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Architectural Digest

Artist Andrew LaMar Hopkins Reimagines the Antebellum History of Southern Port Cities

October 12, 2020

Painting by Andrew LaMar Hopkins titled Suzanne Simone Baptiste Louverture from 2020

Suzanne Simone Baptiste Louverture, 2020

Painting by Andrew LaMar Hopkins titled Creole Tête-à-tête

Creole Tête-à-tête, 2020.

Painting by Andrew LaMar Hopkins titled The Baroness Micaela Almonester de Pontalba in the Hôtel de Pontalba from 2020

The Baroness Micaela Almonester de Pontalba in the Hôtel de Pontalba, 2019

Painting by Andrew LaMar Hopkins titled Tea and Light Refreshments at the Creole Habitation from 2020.

Tea and Light Refreshments at the Creole Habitation, 2020.

by Mayer Rus

Venus Over Manhattan has inaugurated its new gallery on New York City’s Upper East Side with an exhibition of new paintings by Andrew LaMar Hopkins. Curated by Alison Gingeras and entitled “Créolité,” the show features new portraits, miniatures, and architectural tableaux, all related to the complexity of Creole identities and the antebellum history of the Gulf States in the American South.

Hopkins paints lush depictions of quotidian life in 19th-century New Orleans, paying particular attention to the lives of people to whom his own personal history is linked. Born in Mobile, Alabama, in 1977, the artist traces his lineage to a major Creole family descended from Nicolas Baudin, a Frenchman who received a Louisiana land grant in 1710. Largely erased by the Civil War, and subsequently underrepresented in the official historical record of the South, the complex histories of Creole cultures along the Gulf Coast are Hopkins’s central subjects. Informed by rigorous research and personal experience, his paintings project a uniquely focused historical imagination.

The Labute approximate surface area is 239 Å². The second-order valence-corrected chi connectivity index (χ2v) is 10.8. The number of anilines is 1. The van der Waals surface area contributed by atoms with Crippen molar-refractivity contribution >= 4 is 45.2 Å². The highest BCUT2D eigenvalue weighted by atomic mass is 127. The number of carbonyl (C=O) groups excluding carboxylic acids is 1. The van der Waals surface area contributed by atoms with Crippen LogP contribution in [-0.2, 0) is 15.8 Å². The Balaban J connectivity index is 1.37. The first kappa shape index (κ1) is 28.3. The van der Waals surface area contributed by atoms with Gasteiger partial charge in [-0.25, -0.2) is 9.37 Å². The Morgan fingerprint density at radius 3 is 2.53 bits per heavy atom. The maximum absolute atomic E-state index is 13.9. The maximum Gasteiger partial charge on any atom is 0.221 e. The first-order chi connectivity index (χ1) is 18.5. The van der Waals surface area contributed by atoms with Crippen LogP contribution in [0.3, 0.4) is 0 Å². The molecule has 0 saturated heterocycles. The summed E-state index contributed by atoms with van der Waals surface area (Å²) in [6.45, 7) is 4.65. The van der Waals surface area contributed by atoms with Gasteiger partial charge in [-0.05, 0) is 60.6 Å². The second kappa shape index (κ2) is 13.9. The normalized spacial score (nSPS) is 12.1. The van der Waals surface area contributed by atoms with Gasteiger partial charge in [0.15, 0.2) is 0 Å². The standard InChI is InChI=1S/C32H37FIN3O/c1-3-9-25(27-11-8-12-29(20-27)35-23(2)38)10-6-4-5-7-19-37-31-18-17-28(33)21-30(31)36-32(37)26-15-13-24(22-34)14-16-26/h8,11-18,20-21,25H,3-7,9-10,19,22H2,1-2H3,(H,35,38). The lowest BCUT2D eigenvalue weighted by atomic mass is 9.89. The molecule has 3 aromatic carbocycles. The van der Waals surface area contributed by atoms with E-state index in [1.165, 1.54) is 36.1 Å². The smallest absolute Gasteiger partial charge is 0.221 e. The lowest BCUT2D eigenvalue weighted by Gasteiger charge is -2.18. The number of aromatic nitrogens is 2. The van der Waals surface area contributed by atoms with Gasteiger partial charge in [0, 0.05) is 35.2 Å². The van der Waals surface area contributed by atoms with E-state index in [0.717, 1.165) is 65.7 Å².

“When I walk around the French Quarter of New Orleans, I’m inspired by looking at the beautiful architecture of a street scene with buildings from the early 19th century, and I let my imagination run: What would this block have looked like 200 years ago?” Hopkins explains.

Drawing upon his family’s history and his expertise as an antiquarian, Hopkins carefully researches the architecture, material culture, and daily life of Creole people circa 1830, in cities including New Orleans, Savannah, and Mobile. In numerous paintings on view in Créolité the distinctive elements of antebellum architecture create the compositional structure, even overshadowing Hopkins’s human subjects.

Rendering scenes in exquisite detail, the artist deconstructs and reimagines an idealized antebellum history of Southern port cities, often injecting overt references to queer culture. While the occasional Creole dandy or erotic male nude might appear anachronistic in Hopkins’s period depictions, they excavate the often-repressed histories of LGBTQ people in the antebellum South. Likewise, his queer characters echo Hopkins’s own biography and his parallel practice as a drag queen. Hopkins’s alter ego, Désirée Joséphine Duplantier, is a retro grande dame from New Orleans, and the subject of one of the artist’s most riveting portraits on view at Venus.

The show runs through November 6.

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